Allan Ropper, in an accompanying editorial to Monti’s paper (13), and others (3), are not convinced that cortical activation is evidence of a “stream of thought”, a truly inner life. Their argument is based on the supposition that the trigger cues for the imagery tasks could have elicited some type of cortical response independent of awareness, some kind of a very sophisticated knee-jerk reflex. Ropper suggested that instead of cuing the patients with “playing tennis” versus “relax”, Monti’s team should have asked patients “imagine playing tennis” and compared with “imagine not playing tennis”.
Perhaps nothing in clinical medicine is as complex as the assessment of consciousness, thus Allan Ropper, Andrew Billings, and others(3)(13)(14)(15) all hold merit in calming one’s excitement at the prospect of communicating with patients in vegetative or minimally conscious states. Should the default assumption be, therefore, that patients who cannot communicate their inner life do not experience one? We are seeing results that show similar brain activation patterns between patients with traumatic brain injury and healthy volunteers, and patients were able to answer rather complex questions about their biography. Even if this is not enough evidence to say that patients in a vegetative state have rich inner mental processes and are just disconnected from the outside world, certainly there is not enough evidence to assume the opposite.
What are the implications of the new evidence? The most immediate consequence to physicians of the recent research into disorders of consciousness is that they will probably have less confidence in counseling family members about whether patients can listen or understand them, in the absence of more sophisticated testing (13).
The new functional imaging and electroencephalogram techniques being developed will likely improve diagnostic accuracy, and may someday allow patients to express their feelings. Whether the finding that patients in persistent vegetative state may not be really “vegetating” will influence how we think about care-giving for the extremely disabled patient, and whether this will change physicians’ and family’s behaviors are profound ethical questions with no straightforward answer.
On the other hand, the knowledge that patients may suffer emotional and physical pain regardless of their ability to communicate should not be seen as surprising. By the same token, the goals of medicine should remain unchanged, the relief of suffering being the priority in patients with minimal or no chance of recovery.
Finally, for the physicians who are uncomfortable with diagnosing patients with the term “persistent vegetative state”, Laureys and colleagues suggest a more descriptive name for this condition: “unresponsive wakefulness syndrome”(16).
Commentary by Giacinto Grieco
There are many neurologic disorders diagnosed exclusively, or nearly so, based on clinical criteria. These disorders include the vegetative state, the minimally conscious state, coma and generalized motor seizures. In many cases, the diagnosis can be arrived at only with great care and deliberation. It is unfortunately all too common to find these diagnoses entered in medical charts as if they were physical exam findings. These are no more exam findings than myocardial infarction or acute appendicitis are considered exam findings. “Coma,” “vegetative” and “unresponsive” are even entered as reasons for not performing some or any part of a neurologic examination (“Cr Ns: unable to perform, pt comatose/vegetative”). It is incumbent on the physician to carefully examine the patient with disordered consciousness, and accurately record the findings. The diagnosis is then usually straightforward. If not, special tests or evaluation by an expert may be required.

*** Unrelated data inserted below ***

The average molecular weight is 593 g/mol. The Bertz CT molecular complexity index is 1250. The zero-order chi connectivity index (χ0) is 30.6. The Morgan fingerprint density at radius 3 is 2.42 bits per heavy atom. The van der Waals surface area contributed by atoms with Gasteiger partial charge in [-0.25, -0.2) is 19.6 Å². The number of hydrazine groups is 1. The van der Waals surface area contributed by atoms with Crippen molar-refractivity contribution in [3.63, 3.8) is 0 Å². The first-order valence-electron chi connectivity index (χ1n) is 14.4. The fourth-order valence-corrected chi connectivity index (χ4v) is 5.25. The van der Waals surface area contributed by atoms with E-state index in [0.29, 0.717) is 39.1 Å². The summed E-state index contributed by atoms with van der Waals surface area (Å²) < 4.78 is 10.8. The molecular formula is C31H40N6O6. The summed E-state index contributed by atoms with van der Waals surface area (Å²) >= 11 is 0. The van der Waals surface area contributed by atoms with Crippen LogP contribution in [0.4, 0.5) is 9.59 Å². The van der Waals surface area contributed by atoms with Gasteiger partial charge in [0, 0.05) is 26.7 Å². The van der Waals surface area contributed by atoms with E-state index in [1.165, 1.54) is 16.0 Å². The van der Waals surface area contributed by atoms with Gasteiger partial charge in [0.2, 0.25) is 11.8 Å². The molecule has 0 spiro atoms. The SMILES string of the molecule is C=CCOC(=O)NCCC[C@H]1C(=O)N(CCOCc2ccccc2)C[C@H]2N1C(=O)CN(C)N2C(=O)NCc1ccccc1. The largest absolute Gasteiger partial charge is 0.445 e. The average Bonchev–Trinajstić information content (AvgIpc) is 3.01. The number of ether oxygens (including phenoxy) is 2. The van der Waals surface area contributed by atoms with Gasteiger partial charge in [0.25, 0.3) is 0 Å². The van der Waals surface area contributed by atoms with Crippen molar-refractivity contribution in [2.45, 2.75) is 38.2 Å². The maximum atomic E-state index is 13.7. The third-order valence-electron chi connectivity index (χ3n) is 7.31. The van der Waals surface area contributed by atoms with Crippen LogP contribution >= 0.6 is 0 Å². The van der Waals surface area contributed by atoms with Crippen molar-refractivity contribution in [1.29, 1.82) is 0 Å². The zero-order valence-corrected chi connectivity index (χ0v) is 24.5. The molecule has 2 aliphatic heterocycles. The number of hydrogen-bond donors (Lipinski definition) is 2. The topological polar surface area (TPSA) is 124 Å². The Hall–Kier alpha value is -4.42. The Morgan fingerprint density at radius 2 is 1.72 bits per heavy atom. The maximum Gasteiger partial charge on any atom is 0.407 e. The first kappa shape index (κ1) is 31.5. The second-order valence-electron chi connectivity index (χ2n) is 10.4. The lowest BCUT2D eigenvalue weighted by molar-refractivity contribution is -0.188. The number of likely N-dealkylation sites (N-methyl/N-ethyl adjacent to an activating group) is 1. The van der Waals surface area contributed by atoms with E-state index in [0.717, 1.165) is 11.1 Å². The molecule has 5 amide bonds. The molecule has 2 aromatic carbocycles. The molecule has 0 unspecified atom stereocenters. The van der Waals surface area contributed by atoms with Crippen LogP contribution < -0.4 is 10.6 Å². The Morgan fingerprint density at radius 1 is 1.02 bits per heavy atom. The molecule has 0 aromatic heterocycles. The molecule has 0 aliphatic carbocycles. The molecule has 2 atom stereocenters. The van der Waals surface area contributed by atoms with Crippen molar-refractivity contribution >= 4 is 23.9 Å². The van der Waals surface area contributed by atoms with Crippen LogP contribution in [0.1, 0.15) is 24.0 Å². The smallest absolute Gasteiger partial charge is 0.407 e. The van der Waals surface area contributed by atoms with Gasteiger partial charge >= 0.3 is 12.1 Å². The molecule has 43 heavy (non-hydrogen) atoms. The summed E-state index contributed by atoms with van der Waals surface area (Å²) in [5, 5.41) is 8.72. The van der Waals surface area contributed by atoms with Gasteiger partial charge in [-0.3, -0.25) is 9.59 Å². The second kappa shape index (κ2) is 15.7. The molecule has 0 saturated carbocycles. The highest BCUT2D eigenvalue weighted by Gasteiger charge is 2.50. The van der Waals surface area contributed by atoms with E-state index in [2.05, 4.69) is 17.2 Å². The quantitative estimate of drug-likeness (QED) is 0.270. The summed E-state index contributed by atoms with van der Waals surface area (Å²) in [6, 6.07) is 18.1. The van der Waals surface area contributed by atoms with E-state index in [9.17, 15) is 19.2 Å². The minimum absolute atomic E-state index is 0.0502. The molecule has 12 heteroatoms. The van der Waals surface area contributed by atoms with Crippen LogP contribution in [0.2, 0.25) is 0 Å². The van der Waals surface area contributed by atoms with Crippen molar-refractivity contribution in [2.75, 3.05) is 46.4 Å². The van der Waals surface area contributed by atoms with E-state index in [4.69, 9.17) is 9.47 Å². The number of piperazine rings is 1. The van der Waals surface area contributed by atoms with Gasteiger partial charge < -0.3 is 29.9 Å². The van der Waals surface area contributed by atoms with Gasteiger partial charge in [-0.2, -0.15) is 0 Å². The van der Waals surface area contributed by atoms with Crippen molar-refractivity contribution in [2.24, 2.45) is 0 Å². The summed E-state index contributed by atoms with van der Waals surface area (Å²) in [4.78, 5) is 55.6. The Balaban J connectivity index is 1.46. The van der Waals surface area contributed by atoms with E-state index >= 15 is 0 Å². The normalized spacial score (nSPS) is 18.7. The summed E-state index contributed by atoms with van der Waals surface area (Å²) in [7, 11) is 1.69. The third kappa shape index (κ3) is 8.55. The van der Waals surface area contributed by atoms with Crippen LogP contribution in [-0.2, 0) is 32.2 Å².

How can you approach examining a patient who may be in a vegetative state and ascertain the diagnosis?
First, observe, do not touch! It may be necessary to observe for several minutes before laying hands on the patient. Dim the lights (to allow the pupils to adapt to relative darkness). Too many patients have “non-reactive” pupils because of a combination of senile meiosis and bright overhead lights.
Note the patient’s body position and postures.
Observe the respiratory rate and pattern. If the patient is on a mechanical respirator, count how many spontaneous, assisted and mandatory (“control” on some of the newest machines) breaths there are over an adequate period of observation.
Note all non-respiratory spontaneous activity. Carefully observe the eyelids, eyes, jaw, face, tongue, neck and limbs. Are there any stereotyped or repetitive actions?
Only after the above should you check pupillary light reactivity and manipulate the patient. Manipulation (including nursing activities such as bathing, suctioning, changing bed sheets, and repositioning) can provoke involuntary motor responses that are sometimes vigorous, and sustained for long periods.
A vegetative patient typically presents a classic set of findings:
1) Nearly 100% will have alternating periods, lasting seconds to a few minutes, of eye lid opening and closing.
2) Next most common are roving horizontal (with or without evident vertical component) eye movements, with the eyes yoked but the gaze slightly horizontally divergent; vertical disjugacy may be present. The movements can vary from fast to quite slow. They can be almost constantly present, or rarely seen.
3) Automatic chewing (lips typically closed) and swallowing are frequently present.
4) Blinking is a common finding (including blinking while the lids are closed).
The patient who has an essentially preserved brain stem, intact cranial nerves and end organs, will have preserved pupillary, corneal, oculocephalic, vestibulo-ocular, gag and cough reflexes. With brain stem or cranial nerve lesions, various pupillary, ocular motility, and other disturbances may be present.
The more the clinical picture diverges from the above, the more one should be suspicious of a diagnosis of vegetative state. Seek expert consultation.
Dr. Saraiva, Infectious Disease, NYU Langone Medical Center
Peer reviewed by Neil Shapiro, Editor-In-Chief, Clinical Correlations
Image courtesy of Wikimedia Commons